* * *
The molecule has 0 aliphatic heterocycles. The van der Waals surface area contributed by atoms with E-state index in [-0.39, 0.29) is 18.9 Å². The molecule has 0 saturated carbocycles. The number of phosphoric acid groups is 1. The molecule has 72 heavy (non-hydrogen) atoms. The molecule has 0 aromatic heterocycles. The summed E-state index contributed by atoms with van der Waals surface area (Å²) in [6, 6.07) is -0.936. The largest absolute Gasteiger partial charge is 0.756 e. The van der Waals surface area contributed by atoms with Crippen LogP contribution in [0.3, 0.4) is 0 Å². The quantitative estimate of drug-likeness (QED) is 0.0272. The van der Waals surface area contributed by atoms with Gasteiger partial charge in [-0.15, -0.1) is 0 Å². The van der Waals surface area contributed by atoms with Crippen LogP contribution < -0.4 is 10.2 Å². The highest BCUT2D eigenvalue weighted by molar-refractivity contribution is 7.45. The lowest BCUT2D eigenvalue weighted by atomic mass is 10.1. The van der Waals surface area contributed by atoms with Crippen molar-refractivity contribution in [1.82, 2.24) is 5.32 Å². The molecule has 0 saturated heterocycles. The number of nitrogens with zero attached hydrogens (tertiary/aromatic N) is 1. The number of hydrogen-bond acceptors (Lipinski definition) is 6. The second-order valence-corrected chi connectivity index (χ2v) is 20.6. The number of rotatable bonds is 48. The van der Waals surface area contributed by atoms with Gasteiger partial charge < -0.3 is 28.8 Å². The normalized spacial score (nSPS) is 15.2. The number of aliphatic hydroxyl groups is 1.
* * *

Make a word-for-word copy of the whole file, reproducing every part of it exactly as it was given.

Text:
The molecule has 0 aliphatic heterocycles. The van der Waals surface area contributed by atoms with E-state index in [-0.39, 0.29) is 18.9 Å². The molecule has 0 saturated carbocycles. The number of phosphoric acid groups is 1. The molecule has 72 heavy (non-hydrogen) atoms. The molecule has 0 aromatic heterocycles. The summed E-state index contributed by atoms with van der Waals surface area (Å²) in [6, 6.07) is -0.936. The largest absolute Gasteiger partial charge is 0.756 e. The van der Waals surface area contributed by atoms with Crippen LogP contribution in [0.3, 0.4) is 0 Å². The quantitative estimate of drug-likeness (QED) is 0.0272. The van der Waals surface area contributed by atoms with Gasteiger partial charge in [-0.15, -0.1) is 0 Å². The van der Waals surface area contributed by atoms with Crippen LogP contribution < -0.4 is 10.2 Å². The highest BCUT2D eigenvalue weighted by molar-refractivity contribution is 7.45. The lowest BCUT2D eigenvalue weighted by atomic mass is 10.1. The van der Waals surface area contributed by atoms with Crippen molar-refractivity contribution in [1.82, 2.24) is 5.32 Å². The molecule has 0 saturated heterocycles. The number of nitrogens with zero attached hydrogens (tertiary/aromatic N) is 1. The number of hydrogen-bond acceptors (Lipinski definition) is 6. The second-order valence-corrected chi connectivity index (χ2v) is 20.6. The number of rotatable bonds is 48. The van der Waals surface area contributed by atoms with Gasteiger partial charge < -0.3 is 28.8 Å². The normalized spacial score (nSPS) is 15.2. The number of aliphatic hydroxyl groups is 1.